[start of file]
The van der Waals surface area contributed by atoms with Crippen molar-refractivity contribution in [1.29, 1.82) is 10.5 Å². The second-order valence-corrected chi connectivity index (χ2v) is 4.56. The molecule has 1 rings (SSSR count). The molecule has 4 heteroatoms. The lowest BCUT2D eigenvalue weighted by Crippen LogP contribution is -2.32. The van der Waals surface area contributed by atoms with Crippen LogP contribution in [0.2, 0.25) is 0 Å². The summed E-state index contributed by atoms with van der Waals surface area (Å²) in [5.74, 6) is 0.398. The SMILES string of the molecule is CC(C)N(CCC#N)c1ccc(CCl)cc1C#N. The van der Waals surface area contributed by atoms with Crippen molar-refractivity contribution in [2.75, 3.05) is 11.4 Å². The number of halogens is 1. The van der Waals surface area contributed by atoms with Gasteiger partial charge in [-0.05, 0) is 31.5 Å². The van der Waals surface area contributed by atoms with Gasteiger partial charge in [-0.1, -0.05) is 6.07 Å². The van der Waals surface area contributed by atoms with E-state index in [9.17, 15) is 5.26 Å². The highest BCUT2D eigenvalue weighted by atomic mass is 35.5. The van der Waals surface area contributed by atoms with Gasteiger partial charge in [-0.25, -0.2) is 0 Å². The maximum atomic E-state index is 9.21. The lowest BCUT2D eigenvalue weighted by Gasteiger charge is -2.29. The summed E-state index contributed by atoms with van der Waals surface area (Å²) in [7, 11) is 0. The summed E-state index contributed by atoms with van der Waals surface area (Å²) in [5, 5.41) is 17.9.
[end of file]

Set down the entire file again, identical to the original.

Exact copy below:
The van der Waals surface area contributed by atoms with Crippen molar-refractivity contribution in [1.29, 1.82) is 10.5 Å². The second-order valence-corrected chi connectivity index (χ2v) is 4.56. The molecule has 1 rings (SSSR count). The molecule has 4 heteroatoms. The lowest BCUT2D eigenvalue weighted by Crippen LogP contribution is -2.32. The van der Waals surface area contributed by atoms with Crippen LogP contribution in [0.2, 0.25) is 0 Å². The summed E-state index contributed by atoms with van der Waals surface area (Å²) in [5.74, 6) is 0.398. The SMILES string of the molecule is CC(C)N(CCC#N)c1ccc(CCl)cc1C#N. The van der Waals surface area contributed by atoms with Crippen molar-refractivity contribution in [2.75, 3.05) is 11.4 Å². The number of halogens is 1. The van der Waals surface area contributed by atoms with Gasteiger partial charge in [-0.05, 0) is 31.5 Å². The van der Waals surface area contributed by atoms with Gasteiger partial charge in [-0.1, -0.05) is 6.07 Å². The van der Waals surface area contributed by atoms with E-state index in [9.17, 15) is 5.26 Å². The highest BCUT2D eigenvalue weighted by atomic mass is 35.5. The van der Waals surface area contributed by atoms with Gasteiger partial charge in [-0.25, -0.2) is 0 Å². The maximum atomic E-state index is 9.21. The lowest BCUT2D eigenvalue weighted by Gasteiger charge is -2.29. The summed E-state index contributed by atoms with van der Waals surface area (Å²) in [7, 11) is 0. The summed E-state index contributed by atoms with van der Waals surface area (Å²) in [5, 5.41) is 17.9.